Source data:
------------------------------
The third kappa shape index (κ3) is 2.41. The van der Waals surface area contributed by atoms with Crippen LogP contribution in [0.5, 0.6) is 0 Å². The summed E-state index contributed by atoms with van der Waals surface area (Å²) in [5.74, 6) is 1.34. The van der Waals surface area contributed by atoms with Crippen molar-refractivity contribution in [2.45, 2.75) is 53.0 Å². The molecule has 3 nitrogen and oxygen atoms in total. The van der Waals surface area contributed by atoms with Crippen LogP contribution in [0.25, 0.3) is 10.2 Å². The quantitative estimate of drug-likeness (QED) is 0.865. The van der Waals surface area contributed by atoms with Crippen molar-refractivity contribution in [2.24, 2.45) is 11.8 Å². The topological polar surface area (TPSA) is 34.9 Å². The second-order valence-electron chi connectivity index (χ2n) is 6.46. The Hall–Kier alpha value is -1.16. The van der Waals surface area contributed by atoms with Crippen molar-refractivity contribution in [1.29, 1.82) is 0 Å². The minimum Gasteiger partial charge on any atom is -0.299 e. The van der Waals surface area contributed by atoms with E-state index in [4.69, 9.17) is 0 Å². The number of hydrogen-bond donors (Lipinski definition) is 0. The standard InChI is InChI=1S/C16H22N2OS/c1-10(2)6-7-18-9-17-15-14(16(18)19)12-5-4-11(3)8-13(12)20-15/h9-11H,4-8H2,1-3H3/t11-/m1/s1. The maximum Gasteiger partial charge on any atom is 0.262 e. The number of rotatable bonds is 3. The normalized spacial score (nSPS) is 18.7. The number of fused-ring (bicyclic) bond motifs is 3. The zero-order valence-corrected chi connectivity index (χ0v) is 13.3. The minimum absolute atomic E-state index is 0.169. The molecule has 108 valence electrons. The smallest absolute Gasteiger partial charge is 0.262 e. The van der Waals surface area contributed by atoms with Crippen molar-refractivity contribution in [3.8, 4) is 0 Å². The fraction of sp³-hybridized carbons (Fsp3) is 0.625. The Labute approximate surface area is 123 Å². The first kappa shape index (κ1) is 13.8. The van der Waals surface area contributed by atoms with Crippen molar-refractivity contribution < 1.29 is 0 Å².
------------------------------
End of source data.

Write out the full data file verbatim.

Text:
The third kappa shape index (κ3) is 2.41. The van der Waals surface area contributed by atoms with Crippen LogP contribution in [0.5, 0.6) is 0 Å². The summed E-state index contributed by atoms with van der Waals surface area (Å²) in [5.74, 6) is 1.34. The van der Waals surface area contributed by atoms with Crippen molar-refractivity contribution in [2.45, 2.75) is 53.0 Å². The molecule has 3 nitrogen and oxygen atoms in total. The van der Waals surface area contributed by atoms with Crippen LogP contribution in [0.25, 0.3) is 10.2 Å². The quantitative estimate of drug-likeness (QED) is 0.865. The van der Waals surface area contributed by atoms with Crippen molar-refractivity contribution in [2.24, 2.45) is 11.8 Å². The topological polar surface area (TPSA) is 34.9 Å². The second-order valence-electron chi connectivity index (χ2n) is 6.46. The Hall–Kier alpha value is -1.16. The van der Waals surface area contributed by atoms with Crippen molar-refractivity contribution in [1.29, 1.82) is 0 Å². The minimum Gasteiger partial charge on any atom is -0.299 e. The van der Waals surface area contributed by atoms with E-state index in [4.69, 9.17) is 0 Å². The number of hydrogen-bond donors (Lipinski definition) is 0. The standard InChI is InChI=1S/C16H22N2OS/c1-10(2)6-7-18-9-17-15-14(16(18)19)12-5-4-11(3)8-13(12)20-15/h9-11H,4-8H2,1-3H3/t11-/m1/s1. The maximum Gasteiger partial charge on any atom is 0.262 e. The number of rotatable bonds is 3. The normalized spacial score (nSPS) is 18.7. The number of fused-ring (bicyclic) bond motifs is 3. The zero-order valence-corrected chi connectivity index (χ0v) is 13.3. The minimum absolute atomic E-state index is 0.169. The molecule has 108 valence electrons. The smallest absolute Gasteiger partial charge is 0.262 e. The van der Waals surface area contributed by atoms with Crippen molar-refractivity contribution in [3.8, 4) is 0 Å². The fraction of sp³-hybridized carbons (Fsp3) is 0.625. The Labute approximate surface area is 123 Å². The first kappa shape index (κ1) is 13.8. The van der Waals surface area contributed by atoms with Crippen molar-refractivity contribution < 1.29 is 0 Å².